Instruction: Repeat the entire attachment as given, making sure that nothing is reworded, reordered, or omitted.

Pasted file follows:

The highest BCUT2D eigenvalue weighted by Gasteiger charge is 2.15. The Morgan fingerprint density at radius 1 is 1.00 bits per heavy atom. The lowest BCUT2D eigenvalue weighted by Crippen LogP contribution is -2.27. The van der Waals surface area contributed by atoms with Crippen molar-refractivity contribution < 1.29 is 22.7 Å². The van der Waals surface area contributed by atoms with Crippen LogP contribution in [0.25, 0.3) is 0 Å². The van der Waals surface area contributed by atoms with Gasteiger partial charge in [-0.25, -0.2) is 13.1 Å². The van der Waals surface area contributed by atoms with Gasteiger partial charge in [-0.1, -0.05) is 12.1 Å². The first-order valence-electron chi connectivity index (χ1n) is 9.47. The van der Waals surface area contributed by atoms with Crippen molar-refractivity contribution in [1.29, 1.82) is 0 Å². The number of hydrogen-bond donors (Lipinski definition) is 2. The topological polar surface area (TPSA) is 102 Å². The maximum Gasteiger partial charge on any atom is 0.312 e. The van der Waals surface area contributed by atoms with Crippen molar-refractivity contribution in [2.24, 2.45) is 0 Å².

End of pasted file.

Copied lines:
The highest BCUT2D eigenvalue weighted by Gasteiger charge is 2.15. The Morgan fingerprint density at radius 1 is 1.00 bits per heavy atom. The lowest BCUT2D eigenvalue weighted by Crippen LogP contribution is -2.27. The van der Waals surface area contributed by atoms with Crippen molar-refractivity contribution < 1.29 is 22.7 Å². The van der Waals surface area contributed by atoms with Crippen LogP contribution in [0.25, 0.3) is 0 Å². The van der Waals surface area contributed by atoms with Gasteiger partial charge in [-0.25, -0.2) is 13.1 Å². The van der Waals surface area contributed by atoms with Gasteiger partial charge in [-0.1, -0.05) is 12.1 Å². The first-order valence-electron chi connectivity index (χ1n) is 9.47. The van der Waals surface area contributed by atoms with Crippen molar-refractivity contribution in [1.29, 1.82) is 0 Å². The number of hydrogen-bond donors (Lipinski definition) is 2. The topological polar surface area (TPSA) is 102 Å². The maximum Gasteiger partial charge on any atom is 0.312 e. The van der Waals surface area contributed by atoms with Crippen molar-refractivity contribution in [2.24, 2.45) is 0 Å².